Spotify Changes Their Privacy Policy – Should You be Worried?

Spotify has a similar story to Google, the company was formed by two guys in an apartment. It was founded in 2006 by Daniel Ek and Martin Lorentzon with servers running round the clock around them. They had no idea that after a decade Spotify will welcome more than 75 million users around the world. The company grew rapidly across all devices and raised $21.6 million dollars to cater the needs of its consumers. Along the way, Spotify encountered some troubles with data leaks and a problem with Symantec’s antivirus but that didn’t stop its growth. The company had a great business model and raised funds accordingly to pay off music labels and partnered with Facebook for integration. Fast forward today, Spotify is home to more than 20 million paid subscribers, 75 million active users, hundreds of millions of dollars in funding and over $3 billion paid to artists.

SpotifySpotify is the most popular music streaming app that stunned the world with this new concept. At the time of launch, music streaming was not so popular. In fact in 2005, YouTube was new and had problems of its own. Spotify and YouTube both grew together into billion dollar products and the only difference is that the latter was acquired by Google while Spotify grew on its own.

The troubles that haunt Spotify did not cause any major damages but recent decisions by the management can very well cause a huge outbreak, especially when new streaming services are already threatening. Apple just launched Apple Music and it is a major threat to Spotify. There are millions of iPhone users in the world and Apple wants them to switch to Apple Music and forget about Spotify. The timing of policy change by Spotify cannot get any worse.

After increased pressure from music labels, Spotify is being forced to limit access to free users. Non-paying users will get limited streaming minutes and access to only a few songs from popular albums starting next year. 55 million out of 75 million actives users on Spotify use the service for free. Spotify generates revenue using ads in order to keep offering services to free users. A lot of artists have attacked Spotify on low payments to artist and as a result Taylor Swift even removed all her music from the streaming service.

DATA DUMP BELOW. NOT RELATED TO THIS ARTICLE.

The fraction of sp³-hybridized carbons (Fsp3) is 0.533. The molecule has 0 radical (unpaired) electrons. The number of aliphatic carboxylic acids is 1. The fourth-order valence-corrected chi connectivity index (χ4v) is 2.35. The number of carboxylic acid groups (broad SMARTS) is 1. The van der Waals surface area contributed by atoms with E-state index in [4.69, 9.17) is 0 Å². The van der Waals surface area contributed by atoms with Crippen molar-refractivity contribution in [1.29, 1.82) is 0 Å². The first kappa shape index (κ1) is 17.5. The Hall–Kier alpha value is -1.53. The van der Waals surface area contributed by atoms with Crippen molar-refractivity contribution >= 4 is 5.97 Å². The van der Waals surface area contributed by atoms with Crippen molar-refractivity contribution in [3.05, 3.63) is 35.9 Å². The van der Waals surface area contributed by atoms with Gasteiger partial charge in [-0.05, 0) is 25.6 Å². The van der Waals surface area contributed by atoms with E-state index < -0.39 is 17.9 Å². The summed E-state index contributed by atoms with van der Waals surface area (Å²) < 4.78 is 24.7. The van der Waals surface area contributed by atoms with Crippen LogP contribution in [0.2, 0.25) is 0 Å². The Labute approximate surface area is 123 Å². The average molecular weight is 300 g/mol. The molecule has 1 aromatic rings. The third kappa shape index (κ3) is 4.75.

You cannot blame an artist because music CDs retail has almost vanished and all the content delivery is now digital. The real test for Spotify is to convert these non-paying consumers in to paid subscribers. Don’t forget, Apple also offers music streaming service for $10 and it is still waiting for the three month trial period to end so it can count the number of paid subscribers.

This change in Spotify’s policy can be the deciding factor for both music streaming services. Since both services will be paid, users will need to decide which one to choose. Either go for a renowned music company, Spotify, or switch to one of the biggest smartphone manufacturers in the world. Sadly, Spotify has very limited choices here. Its contracts are pending renewal and in order to keep providing users with a 30 million songs catalog it has to cater to the demands by music labels.

Either it can offer them ridiculous amount of money or just limit access to free users. There is no win-win situation for Spotify. The company needs to think about alternatives on how to turn free users in to paying subscribers and at the same time deal with the threat from Apple Music.

In terms of users, they always prefer the free service and it is very hard to convince them to pay for it. The 75 million active user statistic will decrease rapidly. Although it might not hurt Spotify much because it’s revenue is generated from the other 20 million subscribers. The major chunk of revenue comes from its paid subscribers and advertisers. It generates approximately $850 million each year and it would want this number to grow rather than decrease.

This is a disastrous month for Spotify. The recent privacy policy change allows Spotify to collect data stored in your smartphone such as contacts, media files, photos, location and also information from your Facebook such as your name, profile picture, country, email, friends’ names and much more. Not only can  Spotify access this information, it will also share it with third parties such as advertisers.

Thousands of complaints have registered against the company which has forced its CEO and Founder Daniel Ek to provide an explanation. He says that this information is only collected to develop future products and enhance user experience. User’s identity is kept anonymous when the data is shared with third parties. He added that Spotify will ask for your permission when accessing this information and you can decide against it.

Never the less, Spotify will have access to majority of data and this has creeped out a lot of users. This is another major blow for Spotify especially when competition is at its peak. The music streaming service has fallen in to a trap and it needs to find a way to get out fast. Apple Music’s trial period is at the ending stages and Spotify has to retain its users otherwise its revenue stream will fall by a big margin.

The utmost priority is to strike a deal with the record labels and then resolve any issues regarding the privacy policy. At the moment, the only way to stop Spotify from accessing your data is to stop using the app. Obviously the company does not want that to happen so an alternative solution should be on the table. Will Spotify be able to retain its users or Apple Music will take them away? The answer to this question depends on the next big decision by its CEO.

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